Circulating tumor cells (CTCs) are associated with abnormalities in peripheral blood dendritic cells in patients with inflammatory breast cancer
Subjectcirculating tumors cells
inflammatory breast cancer
Permanent link to this recordhttp://hdl.handle.net/20.500.12613/5044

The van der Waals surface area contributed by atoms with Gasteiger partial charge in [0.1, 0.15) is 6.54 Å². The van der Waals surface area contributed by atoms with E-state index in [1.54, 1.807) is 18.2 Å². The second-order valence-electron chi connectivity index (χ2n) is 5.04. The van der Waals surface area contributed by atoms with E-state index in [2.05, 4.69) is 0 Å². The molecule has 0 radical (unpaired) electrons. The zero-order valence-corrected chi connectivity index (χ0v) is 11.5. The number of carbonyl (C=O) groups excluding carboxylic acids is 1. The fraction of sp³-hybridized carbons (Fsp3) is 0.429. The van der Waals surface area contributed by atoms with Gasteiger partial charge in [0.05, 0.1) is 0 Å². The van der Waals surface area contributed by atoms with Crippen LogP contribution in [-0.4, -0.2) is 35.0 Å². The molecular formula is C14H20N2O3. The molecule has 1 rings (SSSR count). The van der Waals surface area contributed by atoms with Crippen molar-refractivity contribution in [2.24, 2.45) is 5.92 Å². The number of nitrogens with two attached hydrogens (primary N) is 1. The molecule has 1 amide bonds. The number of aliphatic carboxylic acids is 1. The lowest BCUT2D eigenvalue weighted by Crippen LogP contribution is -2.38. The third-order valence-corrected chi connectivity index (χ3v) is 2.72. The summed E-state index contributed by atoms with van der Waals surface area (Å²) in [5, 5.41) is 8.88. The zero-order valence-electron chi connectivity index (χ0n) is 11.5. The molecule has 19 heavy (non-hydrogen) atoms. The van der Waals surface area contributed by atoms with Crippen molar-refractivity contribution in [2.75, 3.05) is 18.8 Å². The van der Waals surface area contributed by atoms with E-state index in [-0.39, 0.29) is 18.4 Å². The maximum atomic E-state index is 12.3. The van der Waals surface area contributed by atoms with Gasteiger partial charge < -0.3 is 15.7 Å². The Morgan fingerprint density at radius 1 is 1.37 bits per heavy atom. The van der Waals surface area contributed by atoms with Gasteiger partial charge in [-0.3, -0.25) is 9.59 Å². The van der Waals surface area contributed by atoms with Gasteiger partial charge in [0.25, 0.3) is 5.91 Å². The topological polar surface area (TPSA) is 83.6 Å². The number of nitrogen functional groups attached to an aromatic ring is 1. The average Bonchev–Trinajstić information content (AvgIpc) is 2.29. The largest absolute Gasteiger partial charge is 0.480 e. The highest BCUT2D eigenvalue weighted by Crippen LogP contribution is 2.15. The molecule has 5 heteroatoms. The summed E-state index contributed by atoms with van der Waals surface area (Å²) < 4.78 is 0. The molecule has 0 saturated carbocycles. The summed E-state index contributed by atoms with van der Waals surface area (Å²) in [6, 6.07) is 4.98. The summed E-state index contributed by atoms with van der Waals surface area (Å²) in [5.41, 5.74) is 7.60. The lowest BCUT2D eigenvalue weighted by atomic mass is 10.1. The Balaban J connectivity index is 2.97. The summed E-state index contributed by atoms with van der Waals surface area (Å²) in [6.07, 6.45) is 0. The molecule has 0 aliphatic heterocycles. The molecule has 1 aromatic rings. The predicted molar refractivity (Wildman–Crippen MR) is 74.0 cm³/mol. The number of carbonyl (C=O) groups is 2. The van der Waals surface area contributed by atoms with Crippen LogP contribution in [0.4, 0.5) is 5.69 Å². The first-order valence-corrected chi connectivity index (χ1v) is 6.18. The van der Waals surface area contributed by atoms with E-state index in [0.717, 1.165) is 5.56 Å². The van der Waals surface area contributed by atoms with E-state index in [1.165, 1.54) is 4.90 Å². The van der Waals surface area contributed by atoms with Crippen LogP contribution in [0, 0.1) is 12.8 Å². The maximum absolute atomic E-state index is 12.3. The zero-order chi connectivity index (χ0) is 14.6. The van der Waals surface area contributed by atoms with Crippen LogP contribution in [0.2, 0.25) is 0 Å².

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Abstract© Mego et al. CTCs are involved in tumor dissemination and are an independent prognostic factor in primary and metastatic breast cancer patients. Dendritic cells (DCs) are the most efficient antigen presenting cells and are comprised of plasmacytoid-(pDC) and myeloid-(mDC) derived DC subsets. This study aimed to correlate CTC counts with the peripheral blood DC immunophenotypes and functions of inflammatory breast cancer (IBC) patients. This study included 65 IBC patients. Peripheral blood (PB) was obtained from patients prior to starting a new line of chemotherapy for CTCs enumeration by CellSearch® and DC phenotype and function by flow cytometry; the characteristics of DCs were then correlated with CTC counts and clinical outcome. Twenty-one (32.3%) patients with CTCs ≥5 had a significantly inferior overall survival (OS) compared to patients with <5 CTCs (p=0.045). In addition, patients with ≥5 CTCs had a lower percentage of mDCs capable of producing TNF-a before or after activation through the toll-like receptor (TLR), as well as a lower percentage of mDCs producing IL-12 after TLR-activation. There was a positive correlation between CTCs counts and expression of the activation (CCR7) and costimulatory (CD86) receptors on TLR-activated mDCs and pDCs, respectively. Moreover, presence of high percentage of mDC capable to produce increased levels of TNF-a was independently associated with inferior OS (p = 0.0006). An increase in the percentage of mDC producing TNF-a might induce a proinflammatory environment that could play a role in determining the poor clinical outcome in IBC patients and could add further prognostic value to CTCs.
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